• It was long recognised that noble gases had particularly stable electron configurations and were not expected to ever form stable chemical compounds.
  • The highest s and p levels are full, as with all Group 0 noble gases and these electrons are most reluctant to engage in sharing electrons to form a covalent bond, and even less so, to form a positive ion.
  • However an English chemist, Neil Bartlett, working in Canada in 1962, found that platinum hexafluoride (PtF6), a very reactive compound itself, actually reacted with xenon to form a complex (XePtF6), the very first noble gas compound ever!, and this was the start of the new branch of chemistry!
  • So, from the early 1960's many noble gas compounds have been made, but only xenon compounds are stable and usually combined with oxygen and fluorine, which, not surprisingly, are the more reactive non-metals e.g.
  • Xe(g) + 2F2(g) ====> XeF4(g) (using Ni catalyst 60oC)
    • The molecule has a square planar shape.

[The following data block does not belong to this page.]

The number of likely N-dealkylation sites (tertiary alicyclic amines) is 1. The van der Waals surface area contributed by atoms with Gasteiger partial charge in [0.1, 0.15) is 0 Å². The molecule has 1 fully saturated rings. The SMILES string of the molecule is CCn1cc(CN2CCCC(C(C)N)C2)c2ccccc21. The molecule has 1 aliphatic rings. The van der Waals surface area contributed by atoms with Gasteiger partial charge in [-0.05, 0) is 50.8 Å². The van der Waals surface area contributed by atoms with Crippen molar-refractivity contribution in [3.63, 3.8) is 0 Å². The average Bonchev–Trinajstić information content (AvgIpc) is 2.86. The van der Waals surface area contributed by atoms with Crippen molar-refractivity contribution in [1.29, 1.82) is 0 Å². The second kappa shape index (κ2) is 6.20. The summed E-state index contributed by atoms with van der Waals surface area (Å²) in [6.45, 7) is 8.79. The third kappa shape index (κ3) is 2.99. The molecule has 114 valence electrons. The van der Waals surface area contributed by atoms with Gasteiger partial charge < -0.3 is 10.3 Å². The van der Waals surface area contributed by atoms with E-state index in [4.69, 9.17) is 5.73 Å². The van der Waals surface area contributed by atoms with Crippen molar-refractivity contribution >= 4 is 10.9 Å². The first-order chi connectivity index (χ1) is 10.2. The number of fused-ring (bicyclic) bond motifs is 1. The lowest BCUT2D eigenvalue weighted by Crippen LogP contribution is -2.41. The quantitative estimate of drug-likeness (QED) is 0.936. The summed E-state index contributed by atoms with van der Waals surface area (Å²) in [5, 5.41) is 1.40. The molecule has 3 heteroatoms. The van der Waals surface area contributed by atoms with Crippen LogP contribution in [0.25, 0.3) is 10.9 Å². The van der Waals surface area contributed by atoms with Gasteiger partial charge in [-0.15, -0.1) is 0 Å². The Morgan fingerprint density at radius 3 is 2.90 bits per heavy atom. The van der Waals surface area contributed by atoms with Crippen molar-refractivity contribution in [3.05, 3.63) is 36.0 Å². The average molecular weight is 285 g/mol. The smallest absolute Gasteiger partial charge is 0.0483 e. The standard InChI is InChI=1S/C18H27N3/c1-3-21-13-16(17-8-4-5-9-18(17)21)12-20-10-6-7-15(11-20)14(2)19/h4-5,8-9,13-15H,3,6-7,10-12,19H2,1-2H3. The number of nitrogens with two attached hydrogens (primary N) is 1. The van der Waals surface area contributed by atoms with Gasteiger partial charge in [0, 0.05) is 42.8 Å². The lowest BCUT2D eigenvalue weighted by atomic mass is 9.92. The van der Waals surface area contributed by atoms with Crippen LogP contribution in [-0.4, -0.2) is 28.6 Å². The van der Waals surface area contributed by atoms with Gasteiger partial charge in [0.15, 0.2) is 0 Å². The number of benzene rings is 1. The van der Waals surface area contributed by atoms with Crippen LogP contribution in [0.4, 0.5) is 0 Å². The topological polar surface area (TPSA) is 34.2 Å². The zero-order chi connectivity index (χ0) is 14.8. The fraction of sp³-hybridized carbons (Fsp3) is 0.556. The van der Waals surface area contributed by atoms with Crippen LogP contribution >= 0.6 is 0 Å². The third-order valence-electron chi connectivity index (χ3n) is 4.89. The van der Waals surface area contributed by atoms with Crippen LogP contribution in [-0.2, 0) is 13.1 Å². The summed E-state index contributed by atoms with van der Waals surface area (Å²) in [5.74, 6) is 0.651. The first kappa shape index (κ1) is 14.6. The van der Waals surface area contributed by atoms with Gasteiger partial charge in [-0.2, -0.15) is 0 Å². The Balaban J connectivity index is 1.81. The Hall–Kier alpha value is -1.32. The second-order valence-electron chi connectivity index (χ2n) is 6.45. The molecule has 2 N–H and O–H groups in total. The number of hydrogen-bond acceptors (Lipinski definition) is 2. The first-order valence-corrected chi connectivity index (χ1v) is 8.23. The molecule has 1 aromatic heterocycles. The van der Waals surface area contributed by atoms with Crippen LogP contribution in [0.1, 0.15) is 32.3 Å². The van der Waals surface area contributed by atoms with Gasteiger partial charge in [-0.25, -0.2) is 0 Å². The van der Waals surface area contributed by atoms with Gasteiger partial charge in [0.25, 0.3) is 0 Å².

• There is now quite an extensive chemistry of xenon e.g.
    • xenon(II) fluoride XeF2 (linear), xenon(VI) fluoride XeF6
    • xenon(VI) oxide (xenon trioxide) XeO3 which has a trigonal pyramid shape
    • xenon oxytetrafluoride XeOF4 (Xe oxidation state +6)
    • the xenonate(VIII) ion XeO64- ion exists in salts such as Na4XeO6.8H2O which is stable and can be crystallised as a hydrated salt from aqueous solution.
      • This exhibits the maximum oxidation state theoretically expected for a noble gas below helium - 8 outer electrons that can be involved in covalent chemical bonding.
  • I don't know of any stable compound of helium and argon, but argon(II) fluoride ArF2 has been prepared at low temperatures (<40K, <-233oC), via uv light shone onto frozen argon in the presence of fluorine?).